On Stage: PBT Dancers Coming and Going

April 3, 2014

Pittsburgh Ballet Theatre’s mixed rep program at the August Wilson Center always provides the opportunity to see the company grow over the course of two weekends. There is no substitute for those extra performances.This year there was a bonus — rumors swirling around changes in the company for the upcoming season.

When the dust had settled, PBT’s dynamic duo, named to Dance Magazine’s 25 to Watch list in successive seasons, leaped to the top as Amanda Cochrane and Yoshiaki Nakano were promoted to principal dancer. Following in their footsteps were corps members Gabrielle Thurlow and Alejandro Diaz, who both moved up to soloist.

Four company members will also be leaving. Principal dancer Christine Schwaner will have a tough end to her 8-year run with the company. She was diagnosed with a severe case of shin splints just prior to the company’s Swan Lake and has not recovered enough to participate in the season finale of Don Quixote. Sadly she had developed a quite a following. Fans waited until the casting was posted just so they could see her.

Soloist Eva Trapp and corps member Nicolas Coppula, a couple in real life, will be heading for New York City and plan to work with American choreographic master Twyla Tharp.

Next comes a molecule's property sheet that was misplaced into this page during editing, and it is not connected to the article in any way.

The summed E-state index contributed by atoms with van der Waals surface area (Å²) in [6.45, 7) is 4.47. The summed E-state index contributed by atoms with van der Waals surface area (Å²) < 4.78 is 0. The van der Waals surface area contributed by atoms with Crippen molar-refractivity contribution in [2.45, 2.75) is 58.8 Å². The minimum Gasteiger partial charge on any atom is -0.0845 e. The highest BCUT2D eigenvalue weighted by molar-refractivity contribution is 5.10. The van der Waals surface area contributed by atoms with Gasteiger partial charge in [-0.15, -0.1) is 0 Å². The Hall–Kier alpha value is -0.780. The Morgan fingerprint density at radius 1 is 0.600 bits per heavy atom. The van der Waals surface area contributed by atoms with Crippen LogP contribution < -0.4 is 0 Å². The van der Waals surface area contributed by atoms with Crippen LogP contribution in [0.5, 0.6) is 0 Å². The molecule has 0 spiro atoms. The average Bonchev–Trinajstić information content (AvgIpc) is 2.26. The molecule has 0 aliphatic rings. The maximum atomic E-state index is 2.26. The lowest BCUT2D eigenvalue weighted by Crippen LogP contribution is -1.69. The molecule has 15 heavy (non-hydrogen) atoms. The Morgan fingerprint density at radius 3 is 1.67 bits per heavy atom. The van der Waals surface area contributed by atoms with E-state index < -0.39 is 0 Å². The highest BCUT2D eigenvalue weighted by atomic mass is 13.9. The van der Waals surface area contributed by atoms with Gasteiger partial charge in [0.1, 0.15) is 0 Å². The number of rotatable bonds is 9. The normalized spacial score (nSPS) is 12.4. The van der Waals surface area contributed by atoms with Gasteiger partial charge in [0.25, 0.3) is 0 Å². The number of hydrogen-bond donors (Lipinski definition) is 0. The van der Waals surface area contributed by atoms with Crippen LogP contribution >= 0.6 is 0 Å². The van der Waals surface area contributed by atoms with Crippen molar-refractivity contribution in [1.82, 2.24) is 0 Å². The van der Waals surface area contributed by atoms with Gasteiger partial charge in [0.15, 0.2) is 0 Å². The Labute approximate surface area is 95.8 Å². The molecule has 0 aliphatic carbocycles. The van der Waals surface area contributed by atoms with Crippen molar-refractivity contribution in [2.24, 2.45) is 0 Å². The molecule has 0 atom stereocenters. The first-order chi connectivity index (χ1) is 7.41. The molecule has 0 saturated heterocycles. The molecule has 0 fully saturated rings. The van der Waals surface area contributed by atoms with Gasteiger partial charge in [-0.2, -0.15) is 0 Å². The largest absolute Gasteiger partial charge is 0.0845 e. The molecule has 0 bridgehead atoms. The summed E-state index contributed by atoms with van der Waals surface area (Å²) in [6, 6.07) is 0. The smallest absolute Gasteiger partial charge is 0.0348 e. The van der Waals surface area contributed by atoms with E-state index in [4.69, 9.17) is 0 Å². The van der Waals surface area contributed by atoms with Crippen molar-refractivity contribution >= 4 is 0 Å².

And corps member Steven Hadala, a stalwart dancer for 16 years (and a record!), will move on to teaching in Michigan.

Actually the above dancers had quite a run during the 3×3 program, making an impression on several occasions. Here are some of the most memorable:

● Yoshiaki led the mens’ entrance of Ketubah with such gravity and commitment, while Gabrielle led the women on stage, burning like a glowing ember.

● Eva and Nicolas took advantage of a moment during In Your Eyes, where they crafted an intimate, beautiful duet. Everyone was holding their breath at the end.

● Stephen was obviously relishing every moment on stage as he appearedin all three ballets.

Other members of the company took advantage of new performing opportunities:

● It was my first chance to see three-year veteran Cooper Verona in a leading role, the groom in Ketubah. Such a handsome, fluid mover!

● Favored with such elegant legs and feet, Joseph Parr finally grew to appreciate them, particularly when interpreting the tricky rhythmic phrasing of Dwight Rhoden in Smoke ‘n Roses.

● Another trio — the three dancers who came across the Atlantic and landed in Pittsburgh for their first season. Brit Hannah Carter had such a deep ease and polish about her dancing — look for great things from her. Compatriot William Moore is just latching onto a fine contemporary flair. And Ruslan Mukhambetkaliyev, cousin of principal Nurlan Abougaliev, showed major glimpses of the real confidence and charm that audiences love about Nurlan.

On Stage: Swiss-made Ballet

March 21, 2014


Recent Dance Magazine award winner Patricia Wilde still looked regal as she stood in the audience for the Ballet de Grand Théâtre de Genève. The former Pittsburgh Ballet Theatre artistic director was there as an alumnus of the company, where she helped George Balanchine establish a school. The group has since changed its style to another contemporary niche, but she looked radiant as she watched the work of two rising choreographers, a rare treat for Pittsburgh viewers. Read about the performance in the Pittsburgh  Post-Gazette.Geneve red dress-Gregory-Batardon_50A1622